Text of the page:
Good God??

 

The God of the Bible is described as representing the epitome of compassion and goodness.  For example, He is said to be merciful, gracious, longsuffering and abundant in goodness, truth, and loving kindness. (Exod. 34:6; 1 Chr. 16:34, 41; 2 Chr. 5:13; Ps. 103:17, 106:1; etc.)  It is also said that His work is perfect and that everything He does is just and fair. (Deut. 32:4)

 

These glowing testimonials notwithstanding, on closer examination it becomes evident that, in the context of modern standards of moral decency, God’s purported omnibeneficence and ethical superiority is not born out by many of His actions and attitudes.  Through the words of its “divinely inspired” authors, the Bible informs us that, in one or another of His various triune manifestations (God, Holy Spirit, Jesus), God involved Himself in a number of activities of dubious moral worthiness.  Listed below are some examples.

 

 

Unfailing Jots and Tittles

 

Although other examples of God’s problematic behavior could be included in the list, it does serve to illustrate what even most biblical apologists will grudgingly admit – in many cases, Old Testament Law is unjustifiably harsh and unethical by modern standards.  In an attempt to rationalize their own moral relativism (which they are so quick to ridicule in others), these apologists frequently argue that the laws in question pertained only to the tribes of Israel, in that particular time period.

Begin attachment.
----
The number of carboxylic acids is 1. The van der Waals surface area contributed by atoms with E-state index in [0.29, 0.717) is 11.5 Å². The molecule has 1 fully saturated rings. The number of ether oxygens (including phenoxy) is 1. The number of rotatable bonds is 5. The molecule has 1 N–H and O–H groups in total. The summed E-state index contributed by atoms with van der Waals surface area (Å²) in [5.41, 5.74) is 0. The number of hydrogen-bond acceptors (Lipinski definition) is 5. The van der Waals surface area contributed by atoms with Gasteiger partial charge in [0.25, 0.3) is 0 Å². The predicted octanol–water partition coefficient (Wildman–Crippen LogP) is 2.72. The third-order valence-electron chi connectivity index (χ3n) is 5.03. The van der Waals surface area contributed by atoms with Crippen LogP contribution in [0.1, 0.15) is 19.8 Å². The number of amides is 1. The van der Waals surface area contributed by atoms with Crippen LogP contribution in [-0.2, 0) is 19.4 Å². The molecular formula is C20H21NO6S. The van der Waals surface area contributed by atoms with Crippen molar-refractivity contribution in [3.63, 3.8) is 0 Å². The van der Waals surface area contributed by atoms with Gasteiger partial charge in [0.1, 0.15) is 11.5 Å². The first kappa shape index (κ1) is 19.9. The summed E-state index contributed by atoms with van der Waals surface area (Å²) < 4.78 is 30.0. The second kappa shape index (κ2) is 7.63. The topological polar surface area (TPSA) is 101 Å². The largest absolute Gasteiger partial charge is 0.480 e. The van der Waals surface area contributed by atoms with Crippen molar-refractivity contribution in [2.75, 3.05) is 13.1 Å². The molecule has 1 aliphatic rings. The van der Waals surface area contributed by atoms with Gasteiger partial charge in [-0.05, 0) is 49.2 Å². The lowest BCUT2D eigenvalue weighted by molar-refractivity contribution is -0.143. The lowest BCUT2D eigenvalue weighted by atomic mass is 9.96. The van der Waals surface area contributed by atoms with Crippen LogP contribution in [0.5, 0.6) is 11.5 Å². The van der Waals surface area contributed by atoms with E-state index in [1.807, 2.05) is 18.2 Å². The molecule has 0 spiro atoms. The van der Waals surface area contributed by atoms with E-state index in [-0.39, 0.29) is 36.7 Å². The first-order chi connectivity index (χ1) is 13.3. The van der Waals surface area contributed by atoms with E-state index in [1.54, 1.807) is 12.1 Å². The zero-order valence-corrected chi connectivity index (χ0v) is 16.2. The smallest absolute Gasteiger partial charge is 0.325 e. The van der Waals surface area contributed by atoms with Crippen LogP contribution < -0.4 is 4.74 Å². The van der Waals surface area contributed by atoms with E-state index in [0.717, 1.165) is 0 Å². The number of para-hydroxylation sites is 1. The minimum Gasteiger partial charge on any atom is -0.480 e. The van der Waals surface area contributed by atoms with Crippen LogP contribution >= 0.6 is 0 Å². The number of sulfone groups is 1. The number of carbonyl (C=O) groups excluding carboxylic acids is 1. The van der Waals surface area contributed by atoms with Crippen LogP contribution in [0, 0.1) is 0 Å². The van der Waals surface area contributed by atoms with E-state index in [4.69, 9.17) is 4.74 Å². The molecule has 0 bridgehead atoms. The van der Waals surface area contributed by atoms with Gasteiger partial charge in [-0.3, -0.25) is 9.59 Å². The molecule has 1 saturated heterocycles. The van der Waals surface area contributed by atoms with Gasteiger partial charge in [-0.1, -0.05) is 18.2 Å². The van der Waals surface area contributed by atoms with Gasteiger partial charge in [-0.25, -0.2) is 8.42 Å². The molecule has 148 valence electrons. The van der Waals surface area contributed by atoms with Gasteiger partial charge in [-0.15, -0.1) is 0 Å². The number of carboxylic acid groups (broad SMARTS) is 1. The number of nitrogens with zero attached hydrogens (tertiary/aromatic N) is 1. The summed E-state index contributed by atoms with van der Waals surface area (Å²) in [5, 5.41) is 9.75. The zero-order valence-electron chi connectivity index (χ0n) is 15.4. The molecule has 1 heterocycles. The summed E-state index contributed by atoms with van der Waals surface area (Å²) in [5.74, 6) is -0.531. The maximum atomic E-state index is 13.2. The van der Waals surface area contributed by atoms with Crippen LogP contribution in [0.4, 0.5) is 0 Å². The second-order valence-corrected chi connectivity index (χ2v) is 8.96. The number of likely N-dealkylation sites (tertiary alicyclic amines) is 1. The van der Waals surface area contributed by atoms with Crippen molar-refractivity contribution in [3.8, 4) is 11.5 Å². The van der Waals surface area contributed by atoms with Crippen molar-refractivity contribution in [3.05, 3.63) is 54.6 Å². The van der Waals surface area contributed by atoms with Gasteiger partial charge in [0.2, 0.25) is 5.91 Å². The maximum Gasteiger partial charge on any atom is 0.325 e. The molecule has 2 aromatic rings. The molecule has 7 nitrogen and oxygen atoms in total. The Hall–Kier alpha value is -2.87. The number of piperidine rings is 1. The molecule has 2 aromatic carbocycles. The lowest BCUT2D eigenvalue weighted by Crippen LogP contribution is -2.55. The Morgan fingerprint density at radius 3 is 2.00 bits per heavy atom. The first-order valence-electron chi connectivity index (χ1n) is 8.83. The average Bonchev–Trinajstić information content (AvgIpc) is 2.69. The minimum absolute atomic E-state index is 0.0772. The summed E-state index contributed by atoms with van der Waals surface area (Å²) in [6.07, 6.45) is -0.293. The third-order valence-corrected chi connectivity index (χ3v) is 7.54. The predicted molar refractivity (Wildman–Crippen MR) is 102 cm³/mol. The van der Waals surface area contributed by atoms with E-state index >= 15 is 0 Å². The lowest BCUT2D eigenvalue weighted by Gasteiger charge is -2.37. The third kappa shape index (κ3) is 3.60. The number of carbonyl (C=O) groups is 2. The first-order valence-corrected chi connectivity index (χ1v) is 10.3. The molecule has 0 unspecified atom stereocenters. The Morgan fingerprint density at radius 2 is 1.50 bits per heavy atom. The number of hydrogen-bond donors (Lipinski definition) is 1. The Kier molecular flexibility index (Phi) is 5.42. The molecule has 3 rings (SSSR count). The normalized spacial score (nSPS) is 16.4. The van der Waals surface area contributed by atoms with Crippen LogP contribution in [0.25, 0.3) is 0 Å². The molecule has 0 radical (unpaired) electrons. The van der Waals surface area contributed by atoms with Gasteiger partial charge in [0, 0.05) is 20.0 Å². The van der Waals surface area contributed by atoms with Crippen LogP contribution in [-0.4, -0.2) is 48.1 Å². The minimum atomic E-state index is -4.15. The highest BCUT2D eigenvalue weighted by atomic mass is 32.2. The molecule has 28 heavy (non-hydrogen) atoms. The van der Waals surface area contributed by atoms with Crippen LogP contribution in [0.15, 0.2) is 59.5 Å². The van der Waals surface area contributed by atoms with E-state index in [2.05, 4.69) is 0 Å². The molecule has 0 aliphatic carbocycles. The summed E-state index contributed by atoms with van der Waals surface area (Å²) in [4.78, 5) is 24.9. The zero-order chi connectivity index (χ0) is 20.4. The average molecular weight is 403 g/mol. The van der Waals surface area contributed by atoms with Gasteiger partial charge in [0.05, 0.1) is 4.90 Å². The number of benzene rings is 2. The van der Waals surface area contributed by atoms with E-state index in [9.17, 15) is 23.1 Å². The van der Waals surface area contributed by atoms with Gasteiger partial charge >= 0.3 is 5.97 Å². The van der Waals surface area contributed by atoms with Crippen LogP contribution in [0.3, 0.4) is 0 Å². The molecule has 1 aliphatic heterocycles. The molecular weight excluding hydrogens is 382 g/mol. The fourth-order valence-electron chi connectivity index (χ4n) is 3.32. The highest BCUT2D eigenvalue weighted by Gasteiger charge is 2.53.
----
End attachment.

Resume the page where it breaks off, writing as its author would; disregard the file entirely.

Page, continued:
In order to make such an argument, the defenders of the faith conveniently overlook the statements, supposedly made by Jesus, which claim that every niggling detail of the O.T. Laws is universally applicable and remains in effect until the end of the world as we know it.  According to the Good Book, “…one jot or one tittle shall in no wise pass from the law, till all be fulfilled.”  “Whosoever therefore shall break one of these least commandments…he shall be called the least in the kingdom of heaven…” (Matt. 5:17-20)  “The law and the prophets were until John…”  “…And it is easier for heaven and earth to pass, than one tittle of the law to fail.”  (Luke 16:16-17)  (See also Deut. 4:2 and 12:32)  Furthermore, we are also informed that God does not change his mind (Num. 23:19 and 1 Sam. 15:29), or anything else for that matter (Mal. 3:6; Ps. 102:25-27; and Heb. 13:8), and that He has revealed his law and we and our descendants are to obey it forever. (Deut. 29:29 and Ps. 119:51-52)

 

Unless biblical apologists are willing to ignore the aforementioned verses, they will have to find some other way to extricate themselves from the horns of their self-inflicted moral dilemma.

 

[No doubt apologists will be able to cherry-pick selected passages that say just the opposite of some of those citations I have used in my discussion.  Far from working to their advantage, all such passages will do is leave no doubt that the Bible is rife with inconsistencies and contradictions.]

 

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Footnote:

 

The Case For The Flood Doesn’t Hold Water